When I was in university, there was this restaurant halfway between my house and school called Dr. Deli and the Salad Queen, and aside from slinging traditional deli sandwiches, they had an extensive salad menu (of course).  I first encountered Chinese Chicken Salad there and immediately became hooked.  It was all in their vinaigrette – it had just the right balance of vinegar and sugar to make it mouth-puckering tart but also sweet and light.  Being a lover of all things pickley, this was right up my alley. And to balance out that strong vinaigrette, they made the salad super simple: crisp light green iceberg lettuce, sweet mandarin oranges, slivered almonds, shredded roasted chicken (obviously we’re doing a workaround on that one now), and a crunchy topping – either puffed crispy vermicelli noodles or crispy fried wonton strips – depending on what they had on hand that day.  It just all worked so beautifully.  Every bite had layers of texture and flavour, and yet was still light and easy.  It was the perfect summer salad.

Summer is (finally, hopefully) here to stay in Toronto and I’m prepping myself for a season of lighter meals, fresher ingredients and simple preparations.  Because as much as I love cooking, hot days + hot ovens do not make me happy. So I’ve been thinking about easy, summer-friendly dishes and this salad came to mind. 

My first challenge was recreating that dressing.  I’m not kidding when I say I’ve tried at least twelve variations on it to find one that was not too oily, or too tart, or had too many ingredients.  It needed to be full of flavour, but clean and simple. Once I had it, the rest was easy.

For the “chicken”, I used Gardein Chick’n strips that I pan-roasted on the stovetop in a little bit of grapeseed oil, fresh cracked pepper and salt.  If you’re gluten-free, you could use Beyond Meat Chick’n Strips instead. 

This is a great salad to customize. You could easily swap some (or all) of the lettuce for napa cabbage, or a mix of napa and red cabbage. You could add cucumbers or celery or carrots to it; swap the mandarins for strawberries…the possibilities are endless.  Or you can go with the classic recipe below. 

Asian Chick’n Salad


3 tbsp sesame oil

1/4 – 1/3 cup rice vinegar (depending on how tart you like you dressing)

1 ½ tsp tamari (or dark soy sauce)

3 tbsp vegetable oil

2 tbsp granulated sugar

2 tbsp grapeseed or olive oil

1 225g package vegan chick’n strips

½ tsp fresh cracked pepper

¼ tsp kosher salt

½ head of iceberg lettuce, chopped

1 10 oz can mandarin orange slices, drained

¼ cup sliced almonds

1 cup crunchy wonton strips (or puffed vermicelli noodles for a GF option)


In a glass mason jar, combine sesame oil, rice vinegar, tamari, vegetable oil and sugar.  Seal jar and shake well to combine.  Set aside.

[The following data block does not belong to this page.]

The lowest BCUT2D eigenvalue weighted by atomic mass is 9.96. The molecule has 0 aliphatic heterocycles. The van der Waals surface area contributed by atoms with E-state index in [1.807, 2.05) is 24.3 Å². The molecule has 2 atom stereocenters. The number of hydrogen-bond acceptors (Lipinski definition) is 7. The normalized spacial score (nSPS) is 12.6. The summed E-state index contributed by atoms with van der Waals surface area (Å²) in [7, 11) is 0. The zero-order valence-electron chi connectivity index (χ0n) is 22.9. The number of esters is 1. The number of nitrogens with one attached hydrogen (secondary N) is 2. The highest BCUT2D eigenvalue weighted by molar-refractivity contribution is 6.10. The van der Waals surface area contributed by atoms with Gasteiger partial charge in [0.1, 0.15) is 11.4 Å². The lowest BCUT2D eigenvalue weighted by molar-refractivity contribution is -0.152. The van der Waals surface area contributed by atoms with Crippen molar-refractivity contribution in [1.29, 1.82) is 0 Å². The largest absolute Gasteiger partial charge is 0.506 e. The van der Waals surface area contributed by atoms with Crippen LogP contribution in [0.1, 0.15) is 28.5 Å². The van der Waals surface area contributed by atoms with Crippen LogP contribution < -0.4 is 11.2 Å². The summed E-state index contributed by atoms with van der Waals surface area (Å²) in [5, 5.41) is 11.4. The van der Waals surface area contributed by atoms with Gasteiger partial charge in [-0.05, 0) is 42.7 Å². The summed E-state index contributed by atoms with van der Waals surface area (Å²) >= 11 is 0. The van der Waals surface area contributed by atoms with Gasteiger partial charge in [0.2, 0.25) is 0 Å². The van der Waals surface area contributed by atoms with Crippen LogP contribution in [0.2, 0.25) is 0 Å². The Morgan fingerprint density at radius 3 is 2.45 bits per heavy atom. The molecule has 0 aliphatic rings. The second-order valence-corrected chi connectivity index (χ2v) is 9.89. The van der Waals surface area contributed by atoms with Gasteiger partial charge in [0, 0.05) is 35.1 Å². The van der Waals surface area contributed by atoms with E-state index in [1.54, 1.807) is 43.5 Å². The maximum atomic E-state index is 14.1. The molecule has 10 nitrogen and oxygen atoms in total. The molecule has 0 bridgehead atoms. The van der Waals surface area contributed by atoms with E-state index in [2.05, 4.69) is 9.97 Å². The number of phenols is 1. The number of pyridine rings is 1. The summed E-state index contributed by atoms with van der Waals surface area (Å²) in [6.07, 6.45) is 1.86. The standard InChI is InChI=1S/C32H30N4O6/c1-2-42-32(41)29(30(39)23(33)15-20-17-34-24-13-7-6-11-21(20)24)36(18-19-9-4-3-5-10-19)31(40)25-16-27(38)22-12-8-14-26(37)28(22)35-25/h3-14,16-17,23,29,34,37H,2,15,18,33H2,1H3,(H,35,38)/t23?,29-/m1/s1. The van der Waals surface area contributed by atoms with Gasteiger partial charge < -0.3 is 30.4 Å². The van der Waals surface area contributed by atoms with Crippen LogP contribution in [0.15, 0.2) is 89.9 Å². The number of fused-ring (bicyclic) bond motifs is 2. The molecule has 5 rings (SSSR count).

In a deep skillet, heat oil on medium-high heat until shimmering.  Add frozen chick’n strips and cook to package directions, adding salt and pepper about halfway through.  Remove from pan and allow to cool, patting down strips to remove excess oil.  When cool enough to handle, dice or shred into small chunks.

In a large bowl, combine lettuce, mandarin oranges, chick’n pieces and wonton strips.  Drizzle dressing on top and toss to coat.


Food is always more fun when it’s bite-size, right? Teeny-tiny, cute versions of our fave foods always taste better and are so much fun to eat (plus, you can totally eat MORE of them without having to do an extra hour or three of cardio the next day!)

Summer is fast approaching and that means cottage weekends, pool parties, play dates and lots of feed-a-crowd opportunities. The perfect settings for finger-good entertaining, which I happen to be a huge fan of lately. Platters of small bites and easy grab-and-go snacks that everyone can help themselves to mean that I get to spend more time enjoying myself, and less time in the kitchen. Because, truthfully, summers are so short here in Toronto, who wants to spend them in the kitchen?

What I love most about this recipe is that it’s a bunch of store-bought components brought together with a wee bit of prep and baking, so they can be whipped up in a matter of minutes. You will need a couple of trays of silicone ice cube trays for this recipe, so keep that in mind if you’re planning these for an upcoming event. I bought mine from (they are also available on too). If you’re in a pinch, you could use regular plastic ice cube trays, but be sure to well oil them first as it can be trickier to pop the pizza bites out.

We’re partial to classic {vegan} pepperoni pizza around here, but you can customize these with any combination of your favorite pizza toppings. Any way you stuff them though, they are guaranteed to rock the next play date, pool party or picnic, guaranteed!

Mini Vegan Pizza Bites